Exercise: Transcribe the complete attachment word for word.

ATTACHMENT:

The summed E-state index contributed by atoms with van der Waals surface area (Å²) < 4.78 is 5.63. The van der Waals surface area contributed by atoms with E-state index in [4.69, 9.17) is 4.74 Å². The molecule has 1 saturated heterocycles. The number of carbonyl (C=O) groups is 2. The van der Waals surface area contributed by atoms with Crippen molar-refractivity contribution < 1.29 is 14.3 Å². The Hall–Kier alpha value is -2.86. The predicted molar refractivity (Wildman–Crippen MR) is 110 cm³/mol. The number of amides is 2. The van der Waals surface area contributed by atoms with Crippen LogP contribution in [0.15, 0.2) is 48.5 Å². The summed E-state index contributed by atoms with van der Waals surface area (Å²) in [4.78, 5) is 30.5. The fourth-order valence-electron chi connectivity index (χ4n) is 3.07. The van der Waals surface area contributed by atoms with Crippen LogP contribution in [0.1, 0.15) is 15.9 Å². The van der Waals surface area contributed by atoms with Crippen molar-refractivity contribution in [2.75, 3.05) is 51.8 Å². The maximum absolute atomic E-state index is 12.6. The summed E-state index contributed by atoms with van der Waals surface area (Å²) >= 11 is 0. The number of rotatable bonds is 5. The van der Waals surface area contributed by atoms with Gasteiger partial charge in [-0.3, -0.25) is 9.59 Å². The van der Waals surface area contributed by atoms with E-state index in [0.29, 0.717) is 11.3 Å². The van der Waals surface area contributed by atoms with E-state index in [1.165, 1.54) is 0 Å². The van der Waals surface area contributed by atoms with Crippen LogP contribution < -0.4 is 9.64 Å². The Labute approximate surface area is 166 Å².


The summed E-state index contributed by atoms with van der Waals surface area (Å²) < 4.78 is 5.63. The van der Waals surface area contributed by atoms with E-state index in [4.69, 9.17) is 4.74 Å². The molecule has 1 saturated heterocycles. The number of carbonyl (C=O) groups is 2. The van der Waals surface area contributed by atoms with Crippen molar-refractivity contribution < 1.29 is 14.3 Å². The Hall–Kier alpha value is -2.86. The predicted molar refractivity (Wildman–Crippen MR) is 110 cm³/mol. The number of amides is 2. The van der Waals surface area contributed by atoms with Crippen LogP contribution in [0.15, 0.2) is 48.5 Å². The summed E-state index contributed by atoms with van der Waals surface area (Å²) in [4.78, 5) is 30.5. The fourth-order valence-electron chi connectivity index (χ4n) is 3.07. The van der Waals surface area contributed by atoms with Crippen LogP contribution in [0.1, 0.15) is 15.9 Å². The van der Waals surface area contributed by atoms with Crippen molar-refractivity contribution in [2.75, 3.05) is 51.8 Å². The maximum absolute atomic E-state index is 12.6. The summed E-state index contributed by atoms with van der Waals surface area (Å²) >= 11 is 0. The number of rotatable bonds is 5. The van der Waals surface area contributed by atoms with Gasteiger partial charge in [-0.3, -0.25) is 9.59 Å². The van der Waals surface area contributed by atoms with E-state index in [0.29, 0.717) is 11.3 Å². The van der Waals surface area contributed by atoms with E-state index in [1.165, 1.54) is 0 Å². The van der Waals surface area contributed by atoms with Crippen LogP contribution < -0.4 is 9.64 Å². The Labute approximate surface area is 166 Å².